Haircut in La Paz…

Hi Everyone!  I hope you’re enjoying this beautiful spring, and looking forward to summer…  I am!

The last time I had my haircut was 3 months ago when I took a quick visit home.  My hair is still short, but as it grows out of the short cut, it becomes quite shaggy and unkempt, driving me crazy and shedding all that extra hair all over the boat.  And I thought the cats were bad…  I asked one of my dockmates, Jeanne, where she suggested getting a haircut, as she lives here full-time and has a pretty nice short cut.  Jeanne told me she was going to Dulce’s that day and I could tag along if I wanted.  Perfect!

We drove way out to the outskirts of town to Dulce’s salon.  It was a small, one room rental that she had recently taken over in order to open for business.  Jeanne and her husband, Tom, had helped Dulce spruce the place up with better lighting and some creative painting.  The small salon has two stations and one shampoo sink, along with a neat waiting area, counter, and rack of donated clothes for sale to benefit the local women’s and children’s homeless shelter.  This beautiful little shop was nothing like what you’re used to in the States, but I think I loved it even more.  The enthusiasm, creativity, and hard work that Dulce shows in order to make this small business successful was beautiful to see.  And even better, she does a great cut!

Dulce first asked me what I liked and wanted out of the cut.  Then she told me she has “magic hands” and would take good care of me.  She wasn’t lying.  In about 20 minutes, I had a really nice cut evidenced by the smooth way my hair laid when I ran my fingers through it.  Then, I got a shampoo.  This is kinda a fun process, with a little information thrown in.  In La Paz, the residents and small businesses get water from the city every other day, from sunrise until about 1400.  And sometimes, depending on infrastructure issues, the water only comes every three days.  This is for everything, including toilets.  That’s why as you are travelling through Mexico, you’ll see the small houses with huge barrels on the roofs.  This is a cistern, and the water is then gravity fed down to the structure upon demand.  Okay, explanations aside, Dulce has another 55 gallon drum of fresh water inside the bathroom of the salon so she can always be able to shampoo a client’s hair.  But, this was done with bucketsful of water carried from the bathroom to the shampoo station.  Jeanne and Tom to the rescue!  They took one of their non-essential water pumps from the cabin of their boat and wired it in on a board above the drum of water, and now Dulce has plumbed freshwater to her shampoo station!  She still has to dump the grey water from the station, as the water drains into a bucket.  But, this water she uses to mop up the sidewalk outside or water down the dust when it’s really hot.  She’s found a use for everything!  I got a great cut for 100 pesos ($8 US), and a fun opportunity to learn some new Spanish words.  It was really a fun afternoon!  (Sorry there are no photos.  I need to take my camera with me to more places!)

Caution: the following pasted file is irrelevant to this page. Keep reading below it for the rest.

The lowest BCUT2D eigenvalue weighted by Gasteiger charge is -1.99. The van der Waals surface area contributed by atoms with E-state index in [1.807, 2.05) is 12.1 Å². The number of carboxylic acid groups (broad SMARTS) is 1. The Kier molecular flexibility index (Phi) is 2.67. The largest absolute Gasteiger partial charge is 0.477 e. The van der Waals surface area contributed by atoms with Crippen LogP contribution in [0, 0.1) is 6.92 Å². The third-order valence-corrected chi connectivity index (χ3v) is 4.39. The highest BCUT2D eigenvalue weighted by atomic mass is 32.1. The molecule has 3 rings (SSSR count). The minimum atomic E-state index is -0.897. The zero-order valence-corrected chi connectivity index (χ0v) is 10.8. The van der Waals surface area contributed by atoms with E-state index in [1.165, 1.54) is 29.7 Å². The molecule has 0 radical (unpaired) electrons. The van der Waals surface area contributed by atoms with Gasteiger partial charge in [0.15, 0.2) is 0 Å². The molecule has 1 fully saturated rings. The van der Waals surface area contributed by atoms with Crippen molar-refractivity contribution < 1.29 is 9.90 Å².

Responsible for her own kids, grandchildren, and nieces and nephews, Dulce’s a hardworking woman who, after all is said and done, still finds a way to donate time and funds to the shelter.  The next time someone disparages a culture as “dirty or lazy,” please consider the source and, the individuality of the statement.  There are always exceptions, but again, all of the stereotypes I have been exposed to here have been shot down.  I have met beautiful people and consider myself so fortunate to have had the opportunity to do so.